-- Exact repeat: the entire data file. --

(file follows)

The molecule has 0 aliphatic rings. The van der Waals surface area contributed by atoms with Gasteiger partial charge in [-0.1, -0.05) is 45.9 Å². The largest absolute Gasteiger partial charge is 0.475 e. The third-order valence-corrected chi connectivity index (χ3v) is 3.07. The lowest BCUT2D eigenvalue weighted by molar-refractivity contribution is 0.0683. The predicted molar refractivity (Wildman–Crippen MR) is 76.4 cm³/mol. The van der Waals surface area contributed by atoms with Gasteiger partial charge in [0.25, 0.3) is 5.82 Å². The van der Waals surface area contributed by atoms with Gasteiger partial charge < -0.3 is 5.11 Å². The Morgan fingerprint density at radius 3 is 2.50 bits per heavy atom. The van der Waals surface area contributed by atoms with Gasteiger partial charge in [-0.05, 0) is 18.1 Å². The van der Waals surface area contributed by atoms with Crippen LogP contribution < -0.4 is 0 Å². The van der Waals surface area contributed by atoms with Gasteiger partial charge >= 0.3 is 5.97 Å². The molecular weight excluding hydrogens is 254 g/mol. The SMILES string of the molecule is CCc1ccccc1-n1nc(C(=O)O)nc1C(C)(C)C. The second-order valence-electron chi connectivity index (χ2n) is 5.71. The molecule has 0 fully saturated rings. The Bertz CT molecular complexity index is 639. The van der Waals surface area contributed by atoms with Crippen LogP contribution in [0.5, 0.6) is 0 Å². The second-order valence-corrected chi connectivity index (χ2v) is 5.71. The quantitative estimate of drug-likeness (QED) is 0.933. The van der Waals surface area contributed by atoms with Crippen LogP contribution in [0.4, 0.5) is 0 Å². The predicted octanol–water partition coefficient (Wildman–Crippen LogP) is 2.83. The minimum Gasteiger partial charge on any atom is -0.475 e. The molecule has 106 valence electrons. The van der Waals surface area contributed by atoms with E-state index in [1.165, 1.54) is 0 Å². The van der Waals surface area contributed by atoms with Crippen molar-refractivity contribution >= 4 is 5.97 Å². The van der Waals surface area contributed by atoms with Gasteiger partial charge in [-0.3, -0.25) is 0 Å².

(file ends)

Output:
The molecule has 0 aliphatic rings. The van der Waals surface area contributed by atoms with Gasteiger partial charge in [-0.1, -0.05) is 45.9 Å². The largest absolute Gasteiger partial charge is 0.475 e. The third-order valence-corrected chi connectivity index (χ3v) is 3.07. The lowest BCUT2D eigenvalue weighted by molar-refractivity contribution is 0.0683. The predicted molar refractivity (Wildman–Crippen MR) is 76.4 cm³/mol. The van der Waals surface area contributed by atoms with Gasteiger partial charge in [0.25, 0.3) is 5.82 Å². The van der Waals surface area contributed by atoms with Gasteiger partial charge < -0.3 is 5.11 Å². The Morgan fingerprint density at radius 3 is 2.50 bits per heavy atom. The van der Waals surface area contributed by atoms with Gasteiger partial charge in [-0.05, 0) is 18.1 Å². The van der Waals surface area contributed by atoms with Crippen LogP contribution < -0.4 is 0 Å². The van der Waals surface area contributed by atoms with Gasteiger partial charge >= 0.3 is 5.97 Å². The molecular weight excluding hydrogens is 254 g/mol. The SMILES string of the molecule is CCc1ccccc1-n1nc(C(=O)O)nc1C(C)(C)C. The second-order valence-electron chi connectivity index (χ2n) is 5.71. The molecule has 0 fully saturated rings. The Bertz CT molecular complexity index is 639. The van der Waals surface area contributed by atoms with Crippen LogP contribution in [0.5, 0.6) is 0 Å². The second-order valence-corrected chi connectivity index (χ2v) is 5.71. The quantitative estimate of drug-likeness (QED) is 0.933. The van der Waals surface area contributed by atoms with Crippen LogP contribution in [0.4, 0.5) is 0 Å². The predicted octanol–water partition coefficient (Wildman–Crippen LogP) is 2.83. The minimum Gasteiger partial charge on any atom is -0.475 e. The molecule has 106 valence electrons. The van der Waals surface area contributed by atoms with E-state index in [1.165, 1.54) is 0 Å². The van der Waals surface area contributed by atoms with Crippen molar-refractivity contribution >= 4 is 5.97 Å². The van der Waals surface area contributed by atoms with Gasteiger partial charge in [-0.3, -0.25) is 0 Å².